Phew, long break! The last update was over six months ago! A lot has happened during that time. I quit my job, started my own business, then accepted another job and moved to Austin. Pretty crazy! I’ve been doing some Ruby code katas during that time, and I figure it might be useful to you, dear readers, if I talk about some of them. A kata is essentially a code challenge that’s submitted by users on Codewars. Others then submit their solutions and in the end discuss them.

So in this kata, we’ll implement a weirdcase function that takes a single-word string and does the following:

  1. Convert the letters with even indexes to uppercase
  2. Convert the letters with odd indexes to lowercase

Below are the test cases:

describe 'weirdcase' do
  it 'should return the correct value for a single word' do
    Test.assert_equals(weirdcase('This'), 'ThIs');
    Test.assert_equals(weirdcase('is'), 'Is');
    Test.assert_equals(weirdcase('ege'), 'EgE');
  end
end

Essentially, we need to go through the string letter by letter and decide if we are going to uppercase or lowercase it based on its index.

Here is one way we can do this:

def weirdcase(string)
  array = string.split("")
  array.each_with_index do |char, index|
    index.even? ? array[index] = char.upcase : array[index] = char.downcase
  end
  return array.join("")
end

Here, we’re converting the string into an array, then iterating through it using the each_with_index iterator, which allows us to check the index of each character during iteration.

That said, there’s actually an easier (and cooler) way to do this. Starting with Ruby 1.9, Strings are encoding-aware sequences of characters, so you can simply access their characters by feeding the index as if an array:

"Test"[1]       # => "e"

And we can actually iterate through the characters of a string like this:

def weirdcase(string)
  string.each_char.with_index do |char, index|
    index.even? ? string[index] = char.upcase : string[index] = char.downcase
  end
  return string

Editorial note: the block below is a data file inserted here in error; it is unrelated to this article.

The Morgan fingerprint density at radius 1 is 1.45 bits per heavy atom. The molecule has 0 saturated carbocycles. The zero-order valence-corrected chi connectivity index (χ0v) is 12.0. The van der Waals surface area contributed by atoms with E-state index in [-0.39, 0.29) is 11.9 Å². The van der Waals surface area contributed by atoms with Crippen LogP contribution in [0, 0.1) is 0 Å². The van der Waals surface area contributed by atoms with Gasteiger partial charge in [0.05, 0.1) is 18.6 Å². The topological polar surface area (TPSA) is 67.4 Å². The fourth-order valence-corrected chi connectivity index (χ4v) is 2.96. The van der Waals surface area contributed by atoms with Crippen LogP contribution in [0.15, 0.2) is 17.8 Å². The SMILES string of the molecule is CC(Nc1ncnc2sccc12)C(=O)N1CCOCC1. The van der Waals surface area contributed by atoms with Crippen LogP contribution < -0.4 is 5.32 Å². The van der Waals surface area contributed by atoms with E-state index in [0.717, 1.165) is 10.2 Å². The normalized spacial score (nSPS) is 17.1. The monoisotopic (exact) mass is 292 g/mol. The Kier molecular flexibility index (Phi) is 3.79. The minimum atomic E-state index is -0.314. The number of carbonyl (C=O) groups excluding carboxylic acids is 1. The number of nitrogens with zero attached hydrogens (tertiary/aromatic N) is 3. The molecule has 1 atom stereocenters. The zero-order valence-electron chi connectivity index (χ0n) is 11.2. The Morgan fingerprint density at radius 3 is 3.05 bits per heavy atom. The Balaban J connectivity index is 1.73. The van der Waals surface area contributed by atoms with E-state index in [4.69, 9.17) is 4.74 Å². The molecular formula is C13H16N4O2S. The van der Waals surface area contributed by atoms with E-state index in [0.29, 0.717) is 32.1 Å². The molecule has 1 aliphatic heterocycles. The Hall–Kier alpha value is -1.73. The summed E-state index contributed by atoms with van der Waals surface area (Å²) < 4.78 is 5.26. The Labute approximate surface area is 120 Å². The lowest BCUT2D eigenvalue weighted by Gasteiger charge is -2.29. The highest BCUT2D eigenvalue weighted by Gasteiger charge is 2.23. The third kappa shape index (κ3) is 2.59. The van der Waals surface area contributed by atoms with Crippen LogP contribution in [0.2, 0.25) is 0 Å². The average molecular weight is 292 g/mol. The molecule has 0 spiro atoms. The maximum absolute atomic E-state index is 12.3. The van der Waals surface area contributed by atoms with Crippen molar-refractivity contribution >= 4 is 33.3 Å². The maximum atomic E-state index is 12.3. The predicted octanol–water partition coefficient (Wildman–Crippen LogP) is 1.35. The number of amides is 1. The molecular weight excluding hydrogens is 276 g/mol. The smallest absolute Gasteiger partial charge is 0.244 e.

end

Pretty neat, right? We’re modifying the string in-place as opposed to converting it into an array first and then joining the array’s characters at the end. I didn’t run any performance tests on this but I find it easier to wrap my mind around, personally.

Okay, now suppose an additional requirement is introduced: the string parameters can now contain spaces. How can we account for that?

It’s actually not a big deal. Calling upcase or downcase on a space doesn’t do anything, so our code would continue to function as is. But we don’t want to be lazy like that! At least I don’t. :)

def weirdcase(string)
  string.each_char.with_index do |char, index|
    next if char == " "
    index.even? ? string[index] = char.upcase : string[index] = char.downcase
  end
  return string
end

We’re essentially telling it to skip to the next iteration if the character is a space, since there is no need to run upcase or downcase on it.

We’ve made pretty good progress so far! Here’s one last requirement: if there is more than one word in the parameter string, weirdcase each word separately. To give an example:

weirdcase("this is a test")       # => "ThIs Is A TeSt"
weirdcase("ruby zen garden")      # => "RuBy ZeN GaRdEn"

So now we’re actually going to do some string-to-array conversions. Specifically, we’ll split the string into words first, and then weirdcase each word individually. Here’s how:

def weirdcase(string)
  word_array = string.split(" ")
  word_array.each_with_index do |word, word_index|
    word.each_char.with_index do |char, char_index|
      char_index.even? ? word[char_index] = char.upcase : word[char_index] = char.downcase
    end
    word_array[word_index] = word
  end
  return word_array.join(" ")
end

We have two loops here. First, we’re looping through the array containing the words in the string. Inside that loop, we have another loop where we’re weirdcasing each word, and then replacing the original word in the word array with it. For instance, the word “this” becomes “ThIs”. In the end, we’re joining the words using a single space.

Of course, Ruby has an incredible number of shorthands and shortcuts, and the sheer expressiveness of the language allows for all kinds of clever tricks. There are many other ways to solve the problem we just looked at. That’s what I like about Codewars. Seeing other people’s solutions to the same problem is a great way to learn. For example, here’s the top-voted solution for this problem:

def weirdcase(string)
  string.gsub(/\w{1,2}/) { |s| s.capitalize }
end

Wow! It’s a very clever solution: characters are extracted from the string in groups of two (which is what the gsub with regex ‘\w{1,2}’ does), and then the capitalize function capitalizes the first one. This satisfies the problem requirements neatly.

Personally though, I like to be able to understand the code I write if I come back to it later. So I always write things out explicity for the sake of clarity. Besides, overly-creative solutions aren’t always a good idea for production because it can make bug-fixing more difficult. As a rule of thumb, reading code is harder than writing it, so if you were at your cleverest at the time you wrote it, you are by definition not clever enough to debug it later. ;)